Alternative activation in systemic juvenile idiopathic arthritis monocytes

Claudia Macaubas, Khoa D. Nguyen, Ariana Peck, Julia Buckingham, Chetan Deshpande, Elizabeth Wong, Heather C. Alexander, Sheng Yung Chang, Ann Begovich, Yue Sun, Jane L. Park, Kuang Hung Pan, Richard Lin, Chih Jian Lih, Erin M. Augustine, Carolyn Phillips, Andreas V. Hadjinicolaou, Tzielan Lee, Elizabeth D. Mellins*

*Corresponding author for this work

Research output: Contribution to journalArticlepeer-review

49 Scopus citations


Systemic juvenile idiopathic arthritis (SJIA) is a chronic autoinflammatory condition. The association with macrophage activation syndrome, and the therapeutic efficacy of inhibiting monocyte-derived cytokines, has implicated these cells in SJIA pathogenesis. To characterize the activation state (classical/M1 vs. alternative/M2) of SJIA monocytes, we immunophenotyped monocytes using several approaches. Monocyte transcripts were analyzed by microarray and quantitative PCR. Surface proteins were measured at the single cell level using flow cytometry. Cytokine production was evaluated by intracellular staining and ELISA. CD14 ++CD16 - and CD14 +CD16 + monocyte subsets are activated in SJIA. A mixed M1/M2 activation phenotype is apparent at the single cell level, especially during flare. Consistent with an M2 phenotype, SJIA monocytes produce IL-1β after LPS exposure, but do not secrete it. Despite the inflammatory nature of active SJIA, circulating monocytes demonstrate significant anti-inflammatory features. The persistence of some of these phenotypes during clinically inactive disease argues that this state reflects compensated inflammation.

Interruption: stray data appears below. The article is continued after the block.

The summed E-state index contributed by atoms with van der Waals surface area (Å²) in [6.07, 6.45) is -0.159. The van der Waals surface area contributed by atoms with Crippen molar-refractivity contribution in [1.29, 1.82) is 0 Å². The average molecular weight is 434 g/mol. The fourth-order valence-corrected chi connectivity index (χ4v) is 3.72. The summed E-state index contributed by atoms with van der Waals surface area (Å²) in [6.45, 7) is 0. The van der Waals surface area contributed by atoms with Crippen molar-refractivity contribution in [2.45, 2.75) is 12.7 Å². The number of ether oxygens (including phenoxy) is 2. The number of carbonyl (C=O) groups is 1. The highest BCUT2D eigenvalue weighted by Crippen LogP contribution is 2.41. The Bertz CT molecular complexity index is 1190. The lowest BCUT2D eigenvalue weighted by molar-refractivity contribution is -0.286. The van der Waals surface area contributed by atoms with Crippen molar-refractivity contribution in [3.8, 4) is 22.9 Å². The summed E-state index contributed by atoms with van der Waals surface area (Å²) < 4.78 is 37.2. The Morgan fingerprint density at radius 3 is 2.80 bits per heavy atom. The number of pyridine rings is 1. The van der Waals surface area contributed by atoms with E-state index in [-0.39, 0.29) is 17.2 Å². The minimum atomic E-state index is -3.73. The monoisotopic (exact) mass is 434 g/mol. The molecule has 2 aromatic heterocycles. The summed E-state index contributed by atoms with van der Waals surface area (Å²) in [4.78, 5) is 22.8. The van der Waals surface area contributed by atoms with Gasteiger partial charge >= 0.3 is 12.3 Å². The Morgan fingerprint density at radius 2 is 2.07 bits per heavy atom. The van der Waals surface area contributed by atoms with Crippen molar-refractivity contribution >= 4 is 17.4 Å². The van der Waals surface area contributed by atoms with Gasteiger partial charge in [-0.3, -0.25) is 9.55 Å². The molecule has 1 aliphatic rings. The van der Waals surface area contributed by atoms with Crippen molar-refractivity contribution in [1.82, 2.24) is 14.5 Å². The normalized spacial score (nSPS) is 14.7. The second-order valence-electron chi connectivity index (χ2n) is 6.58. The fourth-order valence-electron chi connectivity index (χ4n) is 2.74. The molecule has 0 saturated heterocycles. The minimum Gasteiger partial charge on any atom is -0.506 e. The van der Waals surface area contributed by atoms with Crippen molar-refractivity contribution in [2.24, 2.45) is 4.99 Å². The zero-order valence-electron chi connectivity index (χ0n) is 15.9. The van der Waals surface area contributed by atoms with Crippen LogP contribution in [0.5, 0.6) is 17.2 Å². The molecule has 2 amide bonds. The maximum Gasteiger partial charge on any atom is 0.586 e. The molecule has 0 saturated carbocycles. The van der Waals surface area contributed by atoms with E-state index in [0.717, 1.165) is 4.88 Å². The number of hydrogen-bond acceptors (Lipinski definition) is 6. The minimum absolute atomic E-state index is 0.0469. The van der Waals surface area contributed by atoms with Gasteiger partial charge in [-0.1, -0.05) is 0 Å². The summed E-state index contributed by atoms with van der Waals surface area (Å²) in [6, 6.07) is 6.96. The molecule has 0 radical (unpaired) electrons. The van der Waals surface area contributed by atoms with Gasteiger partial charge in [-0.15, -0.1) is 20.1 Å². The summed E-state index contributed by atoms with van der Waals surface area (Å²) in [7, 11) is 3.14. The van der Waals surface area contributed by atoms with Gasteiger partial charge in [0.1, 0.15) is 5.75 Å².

Original languageEnglish (US)
Pages (from-to)362-372
Number of pages11
JournalClinical Immunology
Issue number3
StatePublished - Mar 2012


  • Activation phenotype
  • Cytokines
  • Juvenile arthritis
  • Monocytes

ASJC Scopus subject areas

  • Immunology and Allergy
  • Immunology


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